The association between General Electrics (GE) and the Olympic movement is certainly an interesting one. The company may be better known for making engines for jet planes or its work in the consumer credit market, but it’s also a big player in healthcare technology – so will be providing MRI and electronic medical kit to help doctors treat athletes – along with infrastructure solutions, so is responsible for providing power, light and water treatment services to various venues in Tokyo.
- General Electric
- Employees 174,000
- Annual sales $80 billion
- Founded 1892 – by Thomas Edison
Back in 2018, GE embarked on a major restructuring. Shareholders had clearly fallen out of love with the debt-laden company’s complex portfolio of operations. Its BioPharma arm was snapped up by another US conglomerate Danaher for $21billion back in 2019, but a plan to dispose of the medical imaging division was shelved. That ultimately proved to be a smart move as the company entered the COVID pandemic with solid cash reserves, where its ventilators, ultrasound machines and x-ray technologies have all been in high demand.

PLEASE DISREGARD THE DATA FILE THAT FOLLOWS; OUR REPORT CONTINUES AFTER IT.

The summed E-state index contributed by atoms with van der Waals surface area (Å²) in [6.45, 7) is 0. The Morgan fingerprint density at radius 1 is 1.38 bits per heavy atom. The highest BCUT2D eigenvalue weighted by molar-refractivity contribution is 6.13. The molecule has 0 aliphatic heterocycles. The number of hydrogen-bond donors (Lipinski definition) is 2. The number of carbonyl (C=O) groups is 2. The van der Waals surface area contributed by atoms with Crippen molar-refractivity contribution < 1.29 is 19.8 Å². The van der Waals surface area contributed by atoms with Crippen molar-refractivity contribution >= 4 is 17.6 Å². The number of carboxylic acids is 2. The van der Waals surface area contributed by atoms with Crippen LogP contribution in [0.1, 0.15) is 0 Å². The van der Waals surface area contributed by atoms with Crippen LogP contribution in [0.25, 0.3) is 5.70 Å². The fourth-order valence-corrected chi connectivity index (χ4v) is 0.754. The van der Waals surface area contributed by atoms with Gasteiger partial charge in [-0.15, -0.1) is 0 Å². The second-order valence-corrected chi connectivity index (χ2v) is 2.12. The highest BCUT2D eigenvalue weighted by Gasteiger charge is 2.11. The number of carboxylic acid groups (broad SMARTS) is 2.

GE launched its Olympic partnership back in 2005 but there’s no definitive news as to whether the company will continue to provide support at this level after the current arrangement expires this year. Certainly that planned restructuring back in 2018 – along with a need to conserve cash – saw a flurry of news articles suggesting that it may be the end of an admittedly short era.
The Olympic movement is very much focused on leaving a lasting legacy and that’s certainly something GE has succeeded in doing. After the Sochi winter Olympics, the company provided a mobile mammography unit for the Krasnodar region which surrounds the host city. With notably high levels of breast cancer, this kind of altruistic initiative perhaps best personifies the Olympic spirit and goes well beyond the commercial benefit GE will have seen from its association with the games over the last decade and a half.